It’s not that Canadians don’t like to turn their nouns into verbs (their parties into party), it’s just that it can seem terribly artificial when the day is officially lauded, fun allotted, and requisite activities prescribed.
Yes, we, like our American friends, enjoy blowing things up, drinking plenty of beer and wreaking some havoc in recognition of our birthday, but our contrasting histories, national identity and political ideologies are… well, a little bit different.
Not better, just different. Let’s get that out in the open right now.
Take our animist symbols of nationhood. Ours is the beaver. Beavers are industrious and as home in the water as on the land. Beavers (like lumberjacks) cut trees down, both the forestry sector and resulting dams important to their collective well-being.
The beaver is no bird of prey. It doesn’t ever “swoop in,” and it is not easily substituted in place of activities typically reserved for their feathered American counterpart.
“Where beavers dare” doesn’t have the same ring as “Where eagles dare.” And Iron Beaver was a much different film than Iron Eagle.
They may not be all flashy and raptor-like, but beavers, as noted earlier, are hard-working and reliable. Leave It To Beaver, right? When it’s come to peace-keeping and international aid missions in the past who is it that’s had your back? Who has been an almost constant ally?
Who has your back? These guys, Kokanee Crew in the mosquito pit
Sure, we have our differences (real Canadians refer to knit caps as toques, not “beanies”) but in respect to our overlapping circles and interests we share a lot of common ground; Those who enjoy the shred enjoy the shred a lot.
Part of the Crushing It On Canada Day (Kokanee) Crew
This past Canada Day found at least two groups of eager, beaver and country-loving splitboarders and skiers getting after it in the high places.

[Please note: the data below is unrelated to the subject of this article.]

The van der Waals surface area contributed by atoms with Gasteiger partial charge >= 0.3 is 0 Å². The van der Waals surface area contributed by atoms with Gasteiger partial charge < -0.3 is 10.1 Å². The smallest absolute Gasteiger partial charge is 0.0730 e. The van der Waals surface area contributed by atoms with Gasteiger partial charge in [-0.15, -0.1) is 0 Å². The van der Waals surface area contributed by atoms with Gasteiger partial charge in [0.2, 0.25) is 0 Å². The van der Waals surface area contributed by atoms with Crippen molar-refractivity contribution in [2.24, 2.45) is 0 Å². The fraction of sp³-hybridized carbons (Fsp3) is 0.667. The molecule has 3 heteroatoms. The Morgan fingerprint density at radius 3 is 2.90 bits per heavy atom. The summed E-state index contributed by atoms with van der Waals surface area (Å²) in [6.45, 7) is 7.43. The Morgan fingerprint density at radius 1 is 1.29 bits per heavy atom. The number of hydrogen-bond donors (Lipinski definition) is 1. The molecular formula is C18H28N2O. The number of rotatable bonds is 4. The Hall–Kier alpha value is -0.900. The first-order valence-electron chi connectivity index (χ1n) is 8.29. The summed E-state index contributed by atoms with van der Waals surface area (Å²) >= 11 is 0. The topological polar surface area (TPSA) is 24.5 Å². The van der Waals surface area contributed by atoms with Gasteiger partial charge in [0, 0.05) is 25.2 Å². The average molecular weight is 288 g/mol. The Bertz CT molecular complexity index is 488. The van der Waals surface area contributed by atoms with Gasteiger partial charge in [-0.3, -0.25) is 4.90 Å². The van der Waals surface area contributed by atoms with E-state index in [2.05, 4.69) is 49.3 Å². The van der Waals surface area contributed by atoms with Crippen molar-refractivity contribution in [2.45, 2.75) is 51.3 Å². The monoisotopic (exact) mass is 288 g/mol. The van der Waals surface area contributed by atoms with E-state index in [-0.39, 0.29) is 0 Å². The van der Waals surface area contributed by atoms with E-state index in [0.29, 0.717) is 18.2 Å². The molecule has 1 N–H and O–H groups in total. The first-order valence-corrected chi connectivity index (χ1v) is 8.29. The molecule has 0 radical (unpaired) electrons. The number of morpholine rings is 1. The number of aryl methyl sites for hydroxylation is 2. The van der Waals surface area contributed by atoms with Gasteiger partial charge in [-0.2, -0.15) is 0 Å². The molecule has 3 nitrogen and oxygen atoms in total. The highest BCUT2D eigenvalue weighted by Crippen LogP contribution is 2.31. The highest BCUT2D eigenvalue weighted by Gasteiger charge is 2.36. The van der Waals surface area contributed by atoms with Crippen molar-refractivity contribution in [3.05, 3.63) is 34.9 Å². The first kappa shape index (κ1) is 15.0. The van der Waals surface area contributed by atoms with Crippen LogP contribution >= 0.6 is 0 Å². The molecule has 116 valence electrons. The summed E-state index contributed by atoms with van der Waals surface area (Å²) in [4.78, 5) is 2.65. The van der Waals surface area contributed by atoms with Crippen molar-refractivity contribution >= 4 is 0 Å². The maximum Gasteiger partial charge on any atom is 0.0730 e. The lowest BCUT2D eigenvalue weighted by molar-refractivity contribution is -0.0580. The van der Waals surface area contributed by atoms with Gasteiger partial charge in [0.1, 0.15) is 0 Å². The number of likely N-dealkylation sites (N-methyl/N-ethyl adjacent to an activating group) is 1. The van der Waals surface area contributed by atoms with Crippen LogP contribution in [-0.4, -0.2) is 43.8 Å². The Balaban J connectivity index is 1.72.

The Kootenay contingent led an overland assault like The Devil's Brigade, through mosquito-infested woodland like the Couriers Du Bois of yore. While we carried neither hundred-kilo packs nor cedar-strip canoes, our woes and travails were real until we reached the top of Grays Peak at Kokanee Glacier Park (that’s right, people, the iconic peak on the Kokanee Beer can).
Trevor Campbell, John Fazekas, Davis King and I had some Double-D sized sun-cups complicating some of the down, but well-navigated runnels provided some slushy fun turns.
With a full eleven hours in the field, at day’s end the mission was deemed a success by all, 950 meters successfully ascended and descended on the day.
That’s right. This story is in metric. Deal with it! It was friggin’ Canada Day on a glacier.
Meanwhile in Alberta, a like-minded crew made their way up and down Birdwood.
Rance Tuff, Trevor Dingman, Ryan Hanrahan and Ian Holmes putting their drinking caps on after popping their stubbies back at the trail-head.
Like a Douglas Coupland photo-book on speed, we lived our Canadiana hard on our given day of the year, earned our turns and beers like any Canadians would, with a lot of shrugging, apologizing, unnecessary politeness and the ever-present confirmations of bonded-together stoke-
“Pretty good, eh?”
“Just good to be out here, eh?”
Happy belated Canada Day to aspiring and accredited Canadians alike!
And to our American neighbors, play safe and have fun in the mountains on the fourth- We got screwed with a mid-week day off, so you better party like it’s a Saturday night ‘cuz it is!